Air apparent


Author: Julie Hail Flory

Every time a taxi makes a short trip from the Notre Dame campus to Eddy Street Commons, it drops off more than just passengers; it also leaves behind a tiny amount of pollution that lingers in the air, sometimes for years. Multiply that by the thousands of such rides that happen during any given academic year, and the cumulative effect is significant.

Freshman Jake Drysdale wants to do something about that. The 18-year-old from St. Louis brought something a little unusual with him to South Bend for his first year — prototypes for nanocoated banner signs that actually clean the air in their vicinity. The nanocoating technology accelerates the process that breaks down pollutants to fractions of a second, rather than years, decades or even centuries. He estimates that hanging 100 of these signs in the parking lots around Notre Dame Stadium would offset the environmental impact of the equivalent of more than 80,000 cab rides a year from the Notre Dame Avenue circle to Eddy Street, about three-tenths of a mile.

Jake Drysdale. Photo by Barbara Johnston

For Jake, the idea is far from a whim; it’s the logical next step in a young career that already includes a successful start-up venture, Nanotech Smart Signs, the only company in the world that coats and sells signs using the PURETi technology. Jake is the youngest person in the world to be lab-certified in PURETi, through which a nanoscale catalyst of titanium dioxide is applied to the surface of ordinary vinyl signs to speed up the natural process of photocatalytic oxidation. That process helps eliminate greenhouse gases and car exhaust pollutants like nitrogen oxide and sulfur dioxide from the air, and bacteria, mold and fungus from the surface of the sign. The nanocoating, which is applied with a spray compressor, dries in minutes, cures in days and can last for five years.

“Climate change is one of the great challenges facing my generation,” Jake says about his interest in pursuing solutions to environmental problems. “When my parents were born, there were 4 billion people in the world. By the time I graduate from Notre Dame in 2020, there will be 8 billion. So one of the great technological challenges of our time will be to create a sustainable home for a population that has doubled in just one generation.”

Jake’s interest in clean air was first piqued at age 8 while on a family hiking trip in Glacier National Park, where he learned that all of the glaciers in the Montana park were expected to melt by 2030. Troubled by this prospect, he set out to understand what was happening. His first deep dive into the subject was a grade school science fair project complete with field research, ice experiments and independent study of renewable energy technologies. A couple years later, while the family was living in London, something else caught Jake’s eye on his walk to school — a group of scientists spraying a liquid on a large concrete wall. When 10-year-old Jake asked what they were doing, they told him the solution contained nanotechnology to reduce pollution from car exhaust. The idea stuck with him, and after further research he set out to make something happen.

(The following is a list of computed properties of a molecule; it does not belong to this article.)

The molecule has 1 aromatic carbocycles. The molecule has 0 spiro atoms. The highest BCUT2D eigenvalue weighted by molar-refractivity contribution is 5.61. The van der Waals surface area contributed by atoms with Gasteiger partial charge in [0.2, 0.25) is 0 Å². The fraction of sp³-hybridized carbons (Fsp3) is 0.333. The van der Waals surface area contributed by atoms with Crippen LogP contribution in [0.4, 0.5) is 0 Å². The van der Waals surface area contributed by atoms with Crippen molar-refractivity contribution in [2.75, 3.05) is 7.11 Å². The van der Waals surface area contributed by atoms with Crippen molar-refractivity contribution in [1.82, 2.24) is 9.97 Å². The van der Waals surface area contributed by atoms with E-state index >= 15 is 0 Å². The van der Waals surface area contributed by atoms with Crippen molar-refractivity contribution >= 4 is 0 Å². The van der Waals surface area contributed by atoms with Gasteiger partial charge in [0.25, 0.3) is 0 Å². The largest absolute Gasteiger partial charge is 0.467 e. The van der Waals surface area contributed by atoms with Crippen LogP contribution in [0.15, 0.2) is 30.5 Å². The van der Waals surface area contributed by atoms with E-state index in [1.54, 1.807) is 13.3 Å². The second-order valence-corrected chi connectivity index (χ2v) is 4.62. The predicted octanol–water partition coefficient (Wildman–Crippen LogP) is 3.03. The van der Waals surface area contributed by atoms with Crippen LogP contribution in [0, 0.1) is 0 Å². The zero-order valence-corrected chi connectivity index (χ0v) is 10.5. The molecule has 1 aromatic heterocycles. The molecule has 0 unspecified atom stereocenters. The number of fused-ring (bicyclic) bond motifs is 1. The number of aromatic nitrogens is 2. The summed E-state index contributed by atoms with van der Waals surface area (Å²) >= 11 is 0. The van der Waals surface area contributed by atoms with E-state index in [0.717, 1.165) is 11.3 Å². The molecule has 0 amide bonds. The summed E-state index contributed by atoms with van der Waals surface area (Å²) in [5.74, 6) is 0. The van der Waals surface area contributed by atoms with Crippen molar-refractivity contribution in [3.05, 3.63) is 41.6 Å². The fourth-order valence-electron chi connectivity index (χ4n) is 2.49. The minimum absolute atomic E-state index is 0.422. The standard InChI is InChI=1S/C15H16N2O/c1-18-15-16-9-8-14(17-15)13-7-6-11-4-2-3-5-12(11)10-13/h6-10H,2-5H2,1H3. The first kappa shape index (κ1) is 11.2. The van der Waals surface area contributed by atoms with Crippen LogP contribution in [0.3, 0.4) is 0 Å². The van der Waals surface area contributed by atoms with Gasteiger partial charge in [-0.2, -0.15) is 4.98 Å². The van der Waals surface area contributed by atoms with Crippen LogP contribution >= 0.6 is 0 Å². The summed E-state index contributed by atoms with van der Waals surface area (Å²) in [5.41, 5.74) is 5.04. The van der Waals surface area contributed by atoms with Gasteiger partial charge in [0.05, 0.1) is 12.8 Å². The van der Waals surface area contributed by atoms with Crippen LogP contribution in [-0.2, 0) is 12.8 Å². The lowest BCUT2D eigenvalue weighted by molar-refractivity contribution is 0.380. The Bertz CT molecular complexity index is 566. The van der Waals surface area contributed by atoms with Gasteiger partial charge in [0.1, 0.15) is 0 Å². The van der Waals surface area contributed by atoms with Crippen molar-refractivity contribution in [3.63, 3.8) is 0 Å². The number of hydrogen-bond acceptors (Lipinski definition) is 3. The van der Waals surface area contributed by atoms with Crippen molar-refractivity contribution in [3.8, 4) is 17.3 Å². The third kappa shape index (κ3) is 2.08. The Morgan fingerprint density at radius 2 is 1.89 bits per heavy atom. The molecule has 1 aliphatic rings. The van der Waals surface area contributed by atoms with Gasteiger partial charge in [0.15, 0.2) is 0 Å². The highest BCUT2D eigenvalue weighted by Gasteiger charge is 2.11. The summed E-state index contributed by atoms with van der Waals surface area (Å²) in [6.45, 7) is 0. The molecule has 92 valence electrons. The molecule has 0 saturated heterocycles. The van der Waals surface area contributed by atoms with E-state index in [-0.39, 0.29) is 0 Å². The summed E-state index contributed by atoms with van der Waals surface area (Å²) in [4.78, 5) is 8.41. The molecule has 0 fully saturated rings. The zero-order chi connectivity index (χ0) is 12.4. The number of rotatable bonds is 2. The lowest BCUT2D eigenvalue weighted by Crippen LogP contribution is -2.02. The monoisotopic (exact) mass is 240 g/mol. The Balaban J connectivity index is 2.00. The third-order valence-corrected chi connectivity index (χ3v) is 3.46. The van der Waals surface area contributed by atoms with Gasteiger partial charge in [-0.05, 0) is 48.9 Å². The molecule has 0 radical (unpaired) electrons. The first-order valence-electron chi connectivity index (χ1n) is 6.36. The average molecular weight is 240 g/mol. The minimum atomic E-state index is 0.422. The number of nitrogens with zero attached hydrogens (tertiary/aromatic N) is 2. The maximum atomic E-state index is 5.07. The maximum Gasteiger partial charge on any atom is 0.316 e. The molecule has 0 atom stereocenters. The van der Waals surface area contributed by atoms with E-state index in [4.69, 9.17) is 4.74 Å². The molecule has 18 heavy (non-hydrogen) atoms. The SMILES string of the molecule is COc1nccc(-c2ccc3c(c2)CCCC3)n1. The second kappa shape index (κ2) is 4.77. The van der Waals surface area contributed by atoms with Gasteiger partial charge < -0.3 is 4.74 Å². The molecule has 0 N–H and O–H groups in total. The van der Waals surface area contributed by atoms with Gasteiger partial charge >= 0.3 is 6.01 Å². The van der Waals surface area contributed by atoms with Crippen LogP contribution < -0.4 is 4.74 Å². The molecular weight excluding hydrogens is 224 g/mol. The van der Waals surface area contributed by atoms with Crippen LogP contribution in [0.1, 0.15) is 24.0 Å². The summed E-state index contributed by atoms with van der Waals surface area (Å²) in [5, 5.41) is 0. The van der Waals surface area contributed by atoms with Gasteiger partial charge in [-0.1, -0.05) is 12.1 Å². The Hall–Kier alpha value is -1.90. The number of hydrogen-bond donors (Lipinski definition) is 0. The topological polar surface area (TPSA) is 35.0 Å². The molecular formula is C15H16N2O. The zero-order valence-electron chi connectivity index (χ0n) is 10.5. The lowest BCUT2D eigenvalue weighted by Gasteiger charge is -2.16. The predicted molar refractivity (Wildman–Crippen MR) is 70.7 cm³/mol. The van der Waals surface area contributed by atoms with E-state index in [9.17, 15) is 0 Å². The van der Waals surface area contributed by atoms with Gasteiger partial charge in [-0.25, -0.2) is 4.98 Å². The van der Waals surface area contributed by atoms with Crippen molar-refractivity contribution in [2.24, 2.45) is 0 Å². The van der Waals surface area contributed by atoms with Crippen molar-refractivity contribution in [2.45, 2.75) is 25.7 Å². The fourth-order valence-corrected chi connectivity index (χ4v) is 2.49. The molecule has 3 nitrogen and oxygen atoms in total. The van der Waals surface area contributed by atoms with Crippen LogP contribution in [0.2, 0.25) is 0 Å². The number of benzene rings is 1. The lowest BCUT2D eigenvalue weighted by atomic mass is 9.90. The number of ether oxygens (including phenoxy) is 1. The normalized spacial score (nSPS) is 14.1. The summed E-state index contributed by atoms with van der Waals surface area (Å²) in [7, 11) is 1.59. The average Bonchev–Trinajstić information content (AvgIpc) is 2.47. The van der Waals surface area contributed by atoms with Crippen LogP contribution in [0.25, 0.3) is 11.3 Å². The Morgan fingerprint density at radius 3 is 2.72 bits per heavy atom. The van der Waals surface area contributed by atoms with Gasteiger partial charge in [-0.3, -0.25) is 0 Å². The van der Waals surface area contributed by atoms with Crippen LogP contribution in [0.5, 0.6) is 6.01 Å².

Jake founded Nanotech Smart Signs while a senior at St. Louis Priory School in Creve Coeur, Missouri. Thanks to his initiative, Priory became the first school in the country to have the signs on its campus. He now hopes to give Notre Dame that distinction among institutions of higher education.

In many ways, Jake’s arrival at Notre Dame is the natural culmination of a multitude of his lifelong passions — science, entrepreneurship, service . . . and Notre Dame.

“Notre Dame has always been with me, every step of the way,” Jake says, tracing his connections to the University back to before his birth — his parents met in South Bend while his mom, Heidi, was a student at Saint Mary’s College, and his dad, Doug ’92J.D., ’09LL.M., was in law school. “My parents raised me with the values of Notre Dame: faith, service, passion, purpose, effort and attitude. And it wasn’t just talk.”

Together, the family has participated in a number of alumni service trips, including one in 2006 when Jake was a third-grader to post-Hurricane Katrina New Orleans, where they joined alumni and friends from Notre Dame and Louisiana State University to rebuild a neighborhood and fix a damaged playground. “Working together to help others made us closer as a community and closer as a family,” Jake says. “I truly feel inspired by the spirit of Notre Dame.”

“He has always had a love of learning and an intellectual curiosity,” his father says. “And it’s not just knowledge, which is essential for progress, but it’s taking it and doing something that matters that helps others and makes the world better. In my mind, that’s the essence of Notre Dame — not just a place to learn, but a place to do.”

One of the things Jake is most excited to do is get into the lab. His high school senior thesis, “Is it Too Late to Act on Climate Change?,” references the work of Notre Dame science professor Prashant Kamat, who has gained national attention for his groundbreaking research on “solar paint” that uses semiconducting nanoparticles to produce energy. This is the type of science Jake says he would love to be a part of advancing and a huge part of why he chose Notre Dame.

“Making signs that clean the air is something I can do right now. I hope this makes the world better in some small way today,” he says. “At Notre Dame, I hope to do more.”

Julie Hail Flory is assistant vice chancellor for campus communications at Washington University in St. Louis. She previously served as director of public relations at Notre Dame.

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